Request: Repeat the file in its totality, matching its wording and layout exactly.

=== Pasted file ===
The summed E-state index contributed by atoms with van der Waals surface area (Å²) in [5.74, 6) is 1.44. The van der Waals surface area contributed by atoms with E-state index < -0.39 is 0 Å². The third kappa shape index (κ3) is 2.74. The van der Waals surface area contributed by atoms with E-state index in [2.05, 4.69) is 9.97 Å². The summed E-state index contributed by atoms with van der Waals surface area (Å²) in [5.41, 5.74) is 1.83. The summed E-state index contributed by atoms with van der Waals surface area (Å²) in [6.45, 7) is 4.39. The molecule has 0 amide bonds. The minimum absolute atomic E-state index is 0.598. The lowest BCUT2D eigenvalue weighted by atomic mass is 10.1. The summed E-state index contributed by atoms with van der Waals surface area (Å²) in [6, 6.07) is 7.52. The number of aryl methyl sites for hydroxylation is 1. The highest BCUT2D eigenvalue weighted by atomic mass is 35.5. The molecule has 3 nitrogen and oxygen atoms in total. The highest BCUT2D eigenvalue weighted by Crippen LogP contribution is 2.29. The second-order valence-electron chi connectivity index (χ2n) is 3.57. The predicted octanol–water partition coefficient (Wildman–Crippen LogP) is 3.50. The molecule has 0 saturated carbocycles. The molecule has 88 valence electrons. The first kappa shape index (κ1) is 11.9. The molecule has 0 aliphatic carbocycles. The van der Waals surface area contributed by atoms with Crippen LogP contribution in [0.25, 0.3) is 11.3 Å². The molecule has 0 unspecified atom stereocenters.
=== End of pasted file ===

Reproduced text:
The summed E-state index contributed by atoms with van der Waals surface area (Å²) in [5.74, 6) is 1.44. The van der Waals surface area contributed by atoms with E-state index < -0.39 is 0 Å². The third kappa shape index (κ3) is 2.74. The van der Waals surface area contributed by atoms with E-state index in [2.05, 4.69) is 9.97 Å². The summed E-state index contributed by atoms with van der Waals surface area (Å²) in [5.41, 5.74) is 1.83. The summed E-state index contributed by atoms with van der Waals surface area (Å²) in [6.45, 7) is 4.39. The molecule has 0 amide bonds. The minimum absolute atomic E-state index is 0.598. The lowest BCUT2D eigenvalue weighted by atomic mass is 10.1. The summed E-state index contributed by atoms with van der Waals surface area (Å²) in [6, 6.07) is 7.52. The number of aryl methyl sites for hydroxylation is 1. The highest BCUT2D eigenvalue weighted by atomic mass is 35.5. The molecule has 3 nitrogen and oxygen atoms in total. The highest BCUT2D eigenvalue weighted by Crippen LogP contribution is 2.29. The second-order valence-electron chi connectivity index (χ2n) is 3.57. The predicted octanol–water partition coefficient (Wildman–Crippen LogP) is 3.50. The molecule has 0 saturated carbocycles. The molecule has 88 valence electrons. The first kappa shape index (κ1) is 11.9. The molecule has 0 aliphatic carbocycles. The van der Waals surface area contributed by atoms with Crippen LogP contribution in [0.25, 0.3) is 11.3 Å². The molecule has 0 unspecified atom stereocenters.